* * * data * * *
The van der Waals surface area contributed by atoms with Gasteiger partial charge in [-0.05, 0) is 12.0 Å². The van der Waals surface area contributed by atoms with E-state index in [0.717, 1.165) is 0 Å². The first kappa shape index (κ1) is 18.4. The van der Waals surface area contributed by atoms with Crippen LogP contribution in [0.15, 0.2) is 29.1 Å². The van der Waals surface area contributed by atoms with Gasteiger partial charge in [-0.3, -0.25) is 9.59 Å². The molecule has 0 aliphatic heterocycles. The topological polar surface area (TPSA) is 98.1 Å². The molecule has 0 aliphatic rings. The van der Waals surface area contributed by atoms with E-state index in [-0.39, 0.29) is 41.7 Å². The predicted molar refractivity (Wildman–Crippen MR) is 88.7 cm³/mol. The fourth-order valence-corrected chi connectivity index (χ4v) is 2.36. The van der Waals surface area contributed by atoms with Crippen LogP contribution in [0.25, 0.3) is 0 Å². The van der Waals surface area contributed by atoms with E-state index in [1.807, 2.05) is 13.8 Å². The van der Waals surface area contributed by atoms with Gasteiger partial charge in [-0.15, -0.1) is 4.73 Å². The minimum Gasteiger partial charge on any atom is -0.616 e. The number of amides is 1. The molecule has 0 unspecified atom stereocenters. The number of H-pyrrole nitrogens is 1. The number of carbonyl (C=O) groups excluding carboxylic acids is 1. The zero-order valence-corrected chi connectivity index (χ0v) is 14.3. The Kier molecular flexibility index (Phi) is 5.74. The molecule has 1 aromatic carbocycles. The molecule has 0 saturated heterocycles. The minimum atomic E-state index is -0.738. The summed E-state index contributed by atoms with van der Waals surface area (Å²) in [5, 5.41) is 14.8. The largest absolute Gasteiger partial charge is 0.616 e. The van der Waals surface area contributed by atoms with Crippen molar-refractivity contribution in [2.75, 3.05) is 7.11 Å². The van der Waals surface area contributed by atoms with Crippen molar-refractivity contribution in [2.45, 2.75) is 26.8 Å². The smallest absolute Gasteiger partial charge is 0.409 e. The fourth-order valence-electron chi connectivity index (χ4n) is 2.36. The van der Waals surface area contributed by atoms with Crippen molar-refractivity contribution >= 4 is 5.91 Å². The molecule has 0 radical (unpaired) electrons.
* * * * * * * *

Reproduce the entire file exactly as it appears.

The van der Waals surface area contributed by atoms with Gasteiger partial charge in [-0.05, 0) is 12.0 Å². The van der Waals surface area contributed by atoms with E-state index in [0.717, 1.165) is 0 Å². The first kappa shape index (κ1) is 18.4. The van der Waals surface area contributed by atoms with Crippen LogP contribution in [0.15, 0.2) is 29.1 Å². The van der Waals surface area contributed by atoms with Gasteiger partial charge in [-0.3, -0.25) is 9.59 Å². The molecule has 0 aliphatic heterocycles. The topological polar surface area (TPSA) is 98.1 Å². The molecule has 0 aliphatic rings. The van der Waals surface area contributed by atoms with E-state index in [-0.39, 0.29) is 41.7 Å². The predicted molar refractivity (Wildman–Crippen MR) is 88.7 cm³/mol. The fourth-order valence-corrected chi connectivity index (χ4v) is 2.36. The van der Waals surface area contributed by atoms with Crippen LogP contribution in [0.25, 0.3) is 0 Å². The van der Waals surface area contributed by atoms with E-state index in [1.807, 2.05) is 13.8 Å². The van der Waals surface area contributed by atoms with Gasteiger partial charge in [-0.15, -0.1) is 4.73 Å². The minimum Gasteiger partial charge on any atom is -0.616 e. The number of amides is 1. The molecule has 0 unspecified atom stereocenters. The number of H-pyrrole nitrogens is 1. The number of carbonyl (C=O) groups excluding carboxylic acids is 1. The zero-order valence-corrected chi connectivity index (χ0v) is 14.3. The Kier molecular flexibility index (Phi) is 5.74. The molecule has 1 aromatic carbocycles. The molecule has 0 saturated heterocycles. The minimum atomic E-state index is -0.738. The summed E-state index contributed by atoms with van der Waals surface area (Å²) in [5, 5.41) is 14.8. The largest absolute Gasteiger partial charge is 0.616 e. The van der Waals surface area contributed by atoms with Crippen molar-refractivity contribution in [2.75, 3.05) is 7.11 Å². The van der Waals surface area contributed by atoms with Crippen molar-refractivity contribution in [2.45, 2.75) is 26.8 Å². The smallest absolute Gasteiger partial charge is 0.409 e. The fourth-order valence-electron chi connectivity index (χ4n) is 2.36. The van der Waals surface area contributed by atoms with Crippen molar-refractivity contribution >= 4 is 5.91 Å². The molecule has 0 radical (unpaired) electrons.